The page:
We aren't using this one as a full blown incubator right now, it does not have an automatic egg turner. But during the last 3 days of the setting, the eggs are in "lock down".  They aren't turned at all, and they need a slightly higher humidity than before.  So, my homemade bator is now our hatching bator.  I just move over the eggs that are ready to go into lock down, clearing up the other bator for another set of eggs.  One day, I will most likely build a homemade bator that is big enough to hold a $30-$40  turner.  For now, I have my hands full.  We still have a brooder to make (I think I've figured this out... we'll see...) and we have to get our heads around who we sell and who we keep.  This sounds like work, but this is the fun stuff!

Jeff did make me a fabulous mobile chicken coop.  My "chick mobile" has roosts and a good door to hold them in at night.  Nesting boxes that open from the outside so no one has to actually go inside the thing unless you are the one laying the egg.  I need to paint it, but it already looks great to me!  As of now, we have 3 buff orpingtons, 2 barred rocks, 3 white leghorns, 4 Rhode Island Reds,  and 9 red stars.  We also have a lone Aracauna rooster and a Buff Orpington rooster.  In the next few weeks, I will be trying to get a setting together of straight buff orpingtons and straight white leghorns (assuming my white leghorn delivery comes through!).  Yes, I'm addicted.  It's just so fun!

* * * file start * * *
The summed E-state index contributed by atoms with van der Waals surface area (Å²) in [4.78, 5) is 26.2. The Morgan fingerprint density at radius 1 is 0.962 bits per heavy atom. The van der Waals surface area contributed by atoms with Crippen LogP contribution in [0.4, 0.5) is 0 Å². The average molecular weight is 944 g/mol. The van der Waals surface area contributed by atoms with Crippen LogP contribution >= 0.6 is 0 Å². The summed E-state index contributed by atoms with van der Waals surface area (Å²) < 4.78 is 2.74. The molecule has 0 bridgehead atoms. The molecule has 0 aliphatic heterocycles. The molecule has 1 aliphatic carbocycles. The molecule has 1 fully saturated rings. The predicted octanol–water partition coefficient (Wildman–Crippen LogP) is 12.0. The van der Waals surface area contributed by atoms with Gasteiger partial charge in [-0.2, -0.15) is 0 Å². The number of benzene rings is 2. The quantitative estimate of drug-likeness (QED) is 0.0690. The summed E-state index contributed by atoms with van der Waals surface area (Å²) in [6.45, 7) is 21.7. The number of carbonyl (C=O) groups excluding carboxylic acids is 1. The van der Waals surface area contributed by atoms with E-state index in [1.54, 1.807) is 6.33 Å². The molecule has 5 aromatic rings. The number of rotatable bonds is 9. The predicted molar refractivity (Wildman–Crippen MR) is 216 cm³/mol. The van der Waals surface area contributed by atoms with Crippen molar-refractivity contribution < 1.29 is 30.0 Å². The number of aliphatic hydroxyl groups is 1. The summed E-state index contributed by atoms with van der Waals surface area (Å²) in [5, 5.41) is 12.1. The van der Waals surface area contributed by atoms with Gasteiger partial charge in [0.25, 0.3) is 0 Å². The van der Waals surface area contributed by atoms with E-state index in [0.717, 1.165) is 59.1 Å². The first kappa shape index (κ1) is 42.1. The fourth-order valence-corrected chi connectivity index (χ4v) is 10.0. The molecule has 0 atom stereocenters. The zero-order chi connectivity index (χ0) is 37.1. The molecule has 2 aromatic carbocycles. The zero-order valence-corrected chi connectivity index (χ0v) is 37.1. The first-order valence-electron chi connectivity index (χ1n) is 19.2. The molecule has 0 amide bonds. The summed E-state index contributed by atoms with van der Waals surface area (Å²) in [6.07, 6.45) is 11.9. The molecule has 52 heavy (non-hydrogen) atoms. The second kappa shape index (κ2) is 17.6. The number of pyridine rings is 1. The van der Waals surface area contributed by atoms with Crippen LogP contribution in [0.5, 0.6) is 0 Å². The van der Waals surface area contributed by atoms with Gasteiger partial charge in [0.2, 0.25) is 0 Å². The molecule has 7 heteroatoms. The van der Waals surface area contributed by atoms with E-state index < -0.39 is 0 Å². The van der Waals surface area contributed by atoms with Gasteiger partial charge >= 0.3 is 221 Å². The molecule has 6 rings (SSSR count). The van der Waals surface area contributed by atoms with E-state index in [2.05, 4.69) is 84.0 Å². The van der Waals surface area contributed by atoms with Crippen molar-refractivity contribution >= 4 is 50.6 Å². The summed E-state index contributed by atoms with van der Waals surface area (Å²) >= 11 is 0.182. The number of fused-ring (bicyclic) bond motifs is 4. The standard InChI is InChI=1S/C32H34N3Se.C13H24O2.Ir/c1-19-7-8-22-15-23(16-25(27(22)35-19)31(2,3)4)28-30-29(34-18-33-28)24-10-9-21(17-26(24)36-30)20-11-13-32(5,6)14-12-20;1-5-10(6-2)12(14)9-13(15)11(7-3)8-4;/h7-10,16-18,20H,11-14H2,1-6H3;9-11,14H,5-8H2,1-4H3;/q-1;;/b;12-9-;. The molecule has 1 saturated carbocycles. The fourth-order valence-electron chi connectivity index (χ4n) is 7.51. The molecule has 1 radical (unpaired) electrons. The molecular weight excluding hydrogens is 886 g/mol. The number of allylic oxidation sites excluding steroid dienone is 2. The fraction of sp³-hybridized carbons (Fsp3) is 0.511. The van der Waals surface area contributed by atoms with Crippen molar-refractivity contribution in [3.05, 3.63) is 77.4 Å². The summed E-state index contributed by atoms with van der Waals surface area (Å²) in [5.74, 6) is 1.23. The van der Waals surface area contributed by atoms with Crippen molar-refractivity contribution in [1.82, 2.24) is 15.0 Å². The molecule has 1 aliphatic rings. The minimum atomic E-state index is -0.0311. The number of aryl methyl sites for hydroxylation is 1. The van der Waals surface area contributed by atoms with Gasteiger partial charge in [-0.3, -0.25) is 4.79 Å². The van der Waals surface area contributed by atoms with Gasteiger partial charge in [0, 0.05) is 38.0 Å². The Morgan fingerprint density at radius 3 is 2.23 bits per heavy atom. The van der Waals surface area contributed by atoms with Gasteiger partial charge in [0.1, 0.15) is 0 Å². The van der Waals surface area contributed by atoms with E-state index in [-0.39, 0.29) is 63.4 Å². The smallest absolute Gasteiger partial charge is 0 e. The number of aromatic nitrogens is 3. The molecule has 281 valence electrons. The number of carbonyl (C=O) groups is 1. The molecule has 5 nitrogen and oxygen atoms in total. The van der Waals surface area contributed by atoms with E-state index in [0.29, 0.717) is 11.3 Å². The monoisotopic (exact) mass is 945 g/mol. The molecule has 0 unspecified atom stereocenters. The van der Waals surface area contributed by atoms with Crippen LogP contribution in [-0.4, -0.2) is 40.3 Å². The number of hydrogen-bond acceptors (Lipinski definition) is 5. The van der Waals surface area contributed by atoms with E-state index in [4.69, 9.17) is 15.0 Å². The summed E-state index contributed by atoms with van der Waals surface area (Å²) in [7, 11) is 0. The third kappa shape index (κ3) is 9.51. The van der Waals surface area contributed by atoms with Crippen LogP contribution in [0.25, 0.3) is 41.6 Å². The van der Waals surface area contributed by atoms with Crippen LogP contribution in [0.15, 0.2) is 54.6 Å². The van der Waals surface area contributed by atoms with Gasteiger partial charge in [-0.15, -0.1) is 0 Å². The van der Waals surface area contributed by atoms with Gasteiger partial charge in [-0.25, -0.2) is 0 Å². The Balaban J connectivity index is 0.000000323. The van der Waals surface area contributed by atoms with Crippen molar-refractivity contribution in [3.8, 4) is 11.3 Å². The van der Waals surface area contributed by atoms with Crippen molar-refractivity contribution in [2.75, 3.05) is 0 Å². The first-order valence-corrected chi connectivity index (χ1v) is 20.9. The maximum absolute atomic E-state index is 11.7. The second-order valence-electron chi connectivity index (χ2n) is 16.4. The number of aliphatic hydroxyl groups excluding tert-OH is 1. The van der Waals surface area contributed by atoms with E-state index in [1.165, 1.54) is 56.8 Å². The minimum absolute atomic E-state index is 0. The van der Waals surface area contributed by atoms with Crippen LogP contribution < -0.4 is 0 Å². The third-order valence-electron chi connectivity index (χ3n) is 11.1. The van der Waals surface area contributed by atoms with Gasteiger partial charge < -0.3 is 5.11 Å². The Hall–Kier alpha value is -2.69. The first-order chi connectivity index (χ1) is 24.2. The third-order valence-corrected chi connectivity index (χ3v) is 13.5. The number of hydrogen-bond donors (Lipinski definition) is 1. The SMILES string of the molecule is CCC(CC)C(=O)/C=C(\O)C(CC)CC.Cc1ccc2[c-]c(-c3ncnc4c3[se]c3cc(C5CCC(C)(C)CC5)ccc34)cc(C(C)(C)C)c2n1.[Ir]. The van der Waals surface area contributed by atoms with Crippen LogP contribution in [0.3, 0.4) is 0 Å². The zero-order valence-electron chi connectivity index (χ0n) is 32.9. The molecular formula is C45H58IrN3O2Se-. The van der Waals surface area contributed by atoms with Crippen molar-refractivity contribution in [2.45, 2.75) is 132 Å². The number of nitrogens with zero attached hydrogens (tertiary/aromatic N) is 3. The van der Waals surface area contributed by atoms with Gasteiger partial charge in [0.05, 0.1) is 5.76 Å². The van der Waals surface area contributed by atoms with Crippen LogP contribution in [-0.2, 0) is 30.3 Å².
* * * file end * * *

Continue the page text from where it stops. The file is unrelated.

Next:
Day 18 was on Friday, and I moved each egg from one incubator to our homemade hatching box.  The temp is still looking very steady, and tonight, we already have 5 little chick-a-dees cracking through!  It's so weird to hear peeping coming from inside an egg.  Everyone is totally excited to see what strides are made over night. 

In other non-chicken related news...

Asa is interested in BMX, so we found him a bike today!  It needs new tires and tubes, but it's in pretty good shape!  Hopefully, I can get him out there to practice this week... assuming I can get him a helmet... hmm... I need an assistant!

 Olive is walking a lot more now.  It's still not her primary mode of transportation, but she is trying to on her own more and more.  Whenever Ivey comes near her, Olive goes ahead and drops to her knees.  The poor girl knows she's about to get knocked over.  Those two are going to be quite the pair.  I see daily boxing matching in my future.

Saturday, March 5, 2011

Egg Candling